Cashless policy and its antagonists, By Boniface Chizea



Are there people and interests who want the cashless policy scrapped? The obvious answer to that poser is that many people want the Cashless policy reversed particularly politicians. And the reasons are not far-fetched. Most of us have been nurtured in a culture that is cash led and cash driven.

Some of us will need to pinch themselves to ascertain that they are not dreaming; as it were in a trance! Twenty thousand Naira limit a day is unbelievable. It is unthinkable. But there comes a time when hard decisions must be taken because you have a tough problem on your hands deserving of hard decisions. How could you ever imagine yourself that 85% of the money in circulation in Nigeria could be outside the banking system! And are we still wondering then why we are where we are today in terms of development?

Let’s get some important issues out of the way before we continue with this conversation. The Central Bank as per its extant Act enjoys instrument autonomy. Perhaps, we have to break that down to ensure that we are all on the same page. It means that nobody, including members of the National Assembly for that matter, should dictate to the Central Bank what strategies to adopt to solve whatever problem it wants to tackle.

Therefore, the CBN in pursuing Cashless policy has decided that daily cash withdrawals on all platforms for individuals is N20,000 and for corporate bodies N100,000 and so shall it be until the limits are revisited.
But thinking deeply about it the limits now imposed is really tight. We must recall that at inception when the Cashless policy was introduced in 2012 the limit before payment of processing fees for individuals was N500,000 while for corporate bodies it was N3m. That policy thrust was announced to the best of my recollection without a whimper because nobody thought that was going to cause any problems.

So, one begins to understand the deafening outcry coming from important stakeholders in the land. Like I earlier commented in a platform to which I belong when arguments on this account was raging; this policy thrust is not made by angels and to the best of my knowledge, it is not cast on stone. And as we undertake this enlightened discourse, we must always remember that one is at privilege to exceed the limit only that for individuals there is a processing fees of 5% while the equivalent fees for corporate bodies is 10%.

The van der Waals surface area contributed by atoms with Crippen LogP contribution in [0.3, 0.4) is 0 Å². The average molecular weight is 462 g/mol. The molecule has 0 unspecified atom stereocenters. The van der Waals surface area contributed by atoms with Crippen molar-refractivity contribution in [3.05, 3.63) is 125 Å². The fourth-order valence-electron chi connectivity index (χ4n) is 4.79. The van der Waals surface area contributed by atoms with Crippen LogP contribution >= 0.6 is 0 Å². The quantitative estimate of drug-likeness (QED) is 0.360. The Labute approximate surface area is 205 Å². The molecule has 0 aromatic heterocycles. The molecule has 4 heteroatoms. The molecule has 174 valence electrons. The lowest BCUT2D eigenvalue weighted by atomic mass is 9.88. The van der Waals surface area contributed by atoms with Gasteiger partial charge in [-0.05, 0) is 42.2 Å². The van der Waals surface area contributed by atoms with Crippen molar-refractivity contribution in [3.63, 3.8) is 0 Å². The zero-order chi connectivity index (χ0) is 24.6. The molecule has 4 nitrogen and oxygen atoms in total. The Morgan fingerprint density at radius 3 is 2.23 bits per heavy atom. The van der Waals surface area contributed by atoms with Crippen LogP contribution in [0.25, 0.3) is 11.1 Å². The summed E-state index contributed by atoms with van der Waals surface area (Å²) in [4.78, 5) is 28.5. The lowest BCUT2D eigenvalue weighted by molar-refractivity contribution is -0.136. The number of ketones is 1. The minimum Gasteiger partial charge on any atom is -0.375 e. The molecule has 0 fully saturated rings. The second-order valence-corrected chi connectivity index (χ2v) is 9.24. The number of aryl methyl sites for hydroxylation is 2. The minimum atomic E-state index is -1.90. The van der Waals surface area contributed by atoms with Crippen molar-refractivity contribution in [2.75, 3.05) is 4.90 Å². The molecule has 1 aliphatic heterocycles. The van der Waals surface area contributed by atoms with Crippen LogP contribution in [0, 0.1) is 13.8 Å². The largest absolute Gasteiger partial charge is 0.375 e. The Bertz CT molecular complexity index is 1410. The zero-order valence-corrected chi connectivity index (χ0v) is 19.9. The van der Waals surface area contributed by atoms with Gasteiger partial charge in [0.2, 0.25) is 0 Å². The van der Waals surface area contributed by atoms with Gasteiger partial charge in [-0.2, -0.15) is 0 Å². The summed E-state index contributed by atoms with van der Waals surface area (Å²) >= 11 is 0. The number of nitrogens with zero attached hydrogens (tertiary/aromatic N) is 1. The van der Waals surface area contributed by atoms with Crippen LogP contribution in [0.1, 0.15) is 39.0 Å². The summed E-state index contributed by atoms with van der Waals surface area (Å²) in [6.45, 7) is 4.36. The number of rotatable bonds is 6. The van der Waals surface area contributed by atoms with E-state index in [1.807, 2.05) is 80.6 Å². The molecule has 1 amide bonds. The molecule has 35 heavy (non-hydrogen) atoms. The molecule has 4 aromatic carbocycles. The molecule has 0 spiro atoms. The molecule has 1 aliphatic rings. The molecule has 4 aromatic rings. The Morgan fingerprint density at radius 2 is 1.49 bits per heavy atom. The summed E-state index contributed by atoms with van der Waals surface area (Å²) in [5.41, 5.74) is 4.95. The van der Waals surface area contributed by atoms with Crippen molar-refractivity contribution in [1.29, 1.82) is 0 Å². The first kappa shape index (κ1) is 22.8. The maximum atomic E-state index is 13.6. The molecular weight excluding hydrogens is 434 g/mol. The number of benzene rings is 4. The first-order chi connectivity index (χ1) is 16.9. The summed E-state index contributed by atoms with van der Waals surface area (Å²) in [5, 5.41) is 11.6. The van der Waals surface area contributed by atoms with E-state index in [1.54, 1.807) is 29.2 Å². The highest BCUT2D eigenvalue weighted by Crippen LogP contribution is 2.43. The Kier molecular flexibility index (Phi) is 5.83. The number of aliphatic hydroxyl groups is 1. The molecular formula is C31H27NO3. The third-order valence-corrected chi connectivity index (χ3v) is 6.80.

Governor Emefiele himself, as he was interviewed on Channels Television recently, is on record to have observed that the Bank is open to adjustments in the light of experience or if they encounter superior logic on the matter.

Let us remind ourselves why this Cashless policy thrust was introduced in 2012. In the first place as we all aspire for the rapid growth and development of the Nigerian economy we must bear in mind that certain conditions are necessary and may be not sufficient on their own to lead us to our desired Eldorado.

You cannot have growth if all the liquidity in your economy is outside the banking system. Such a situation will make monetary policies ab initio ineffective. Therefore in the interest of massive numbers of the unemployed in our country the imperatives of Cashless policy couldn’t have been more urgent.

There is also some concerns with the regard to the costs of the sustenance of a cash based economy. The costs of withdrawals of dirty notes and reprinting could be substantial. Which explains why the CBN introduced the clean notes policy program.